"It's like he's got the words but not the music," Mr. Lyons said, reeling off a list of social situations that mystify his son, including inviting himself to parties where he is not welcome and crying in class when he misses one math problem. But Mr. Lyons, like many parents of autistic children, says that on balance his son has made more progress among typical children than he would have in a segregated setting.
Laura Sestito's 11-year-old son has withdrawn from the social fray in a Westchester public school. He dislikes sports, rejected a teacher's suggestion to play board games indoors during recess and has refused so many play dates that he is no longer invited. "His teacher reports he gets along with all his classmates but hasn't really connected with any of them," Ms. Sestito said.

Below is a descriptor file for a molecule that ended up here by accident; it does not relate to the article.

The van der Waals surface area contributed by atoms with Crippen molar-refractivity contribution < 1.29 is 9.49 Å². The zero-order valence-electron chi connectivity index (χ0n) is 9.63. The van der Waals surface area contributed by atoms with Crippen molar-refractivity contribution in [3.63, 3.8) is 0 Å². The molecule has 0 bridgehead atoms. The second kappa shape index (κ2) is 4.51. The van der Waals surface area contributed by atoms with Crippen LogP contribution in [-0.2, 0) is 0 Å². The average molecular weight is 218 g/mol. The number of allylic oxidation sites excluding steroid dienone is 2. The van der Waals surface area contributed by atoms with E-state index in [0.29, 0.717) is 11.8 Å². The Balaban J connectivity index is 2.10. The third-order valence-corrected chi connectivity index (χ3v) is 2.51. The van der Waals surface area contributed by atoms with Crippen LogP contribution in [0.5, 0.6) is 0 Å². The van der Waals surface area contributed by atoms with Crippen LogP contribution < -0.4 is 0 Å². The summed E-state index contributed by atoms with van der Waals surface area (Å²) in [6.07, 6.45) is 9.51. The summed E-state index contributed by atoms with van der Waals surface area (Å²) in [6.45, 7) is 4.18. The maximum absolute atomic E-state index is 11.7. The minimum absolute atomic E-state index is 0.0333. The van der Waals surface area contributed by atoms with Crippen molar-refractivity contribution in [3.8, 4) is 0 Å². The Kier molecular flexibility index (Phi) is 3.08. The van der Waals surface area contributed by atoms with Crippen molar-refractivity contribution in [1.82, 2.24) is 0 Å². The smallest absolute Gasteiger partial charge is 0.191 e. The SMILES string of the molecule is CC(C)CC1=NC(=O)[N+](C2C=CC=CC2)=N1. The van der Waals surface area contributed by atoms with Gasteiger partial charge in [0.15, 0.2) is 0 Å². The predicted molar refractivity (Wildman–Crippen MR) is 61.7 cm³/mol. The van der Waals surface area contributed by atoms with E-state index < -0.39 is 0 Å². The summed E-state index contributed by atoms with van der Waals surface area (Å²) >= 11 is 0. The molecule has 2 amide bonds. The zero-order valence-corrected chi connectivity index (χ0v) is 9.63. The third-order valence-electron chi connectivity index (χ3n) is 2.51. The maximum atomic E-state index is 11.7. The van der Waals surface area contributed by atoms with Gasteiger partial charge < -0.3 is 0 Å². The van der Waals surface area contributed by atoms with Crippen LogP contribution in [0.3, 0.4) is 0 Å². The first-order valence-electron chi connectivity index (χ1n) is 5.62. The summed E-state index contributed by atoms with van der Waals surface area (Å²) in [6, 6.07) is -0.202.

Autism experts say that social skills training is the new frontier and that the burden has shifted from special schools and one-on-one settings to public schools because of the stunning increase in autistic children now able to attend.
Catherine Lord, a researcher at the University of Michigan and the primary author of a federal report on educational strategies for autistic children, said that many school districts are "still debating whether social development is even considered an educational objective," although social deficiencies are a hallmark of the disorder. Dr. Lord encourages parents to insist on having specific social skills spelled out in a child's individual education plan, mandated by federal law, and to call in a lawyer if necessary.
A few districts are using novel techniques, like the Montecito Union School, near the University of California, Santa Barbara, where graduate students from its Autism Research and Training Center help autistic children integrate at recess, an especially vulnerable time.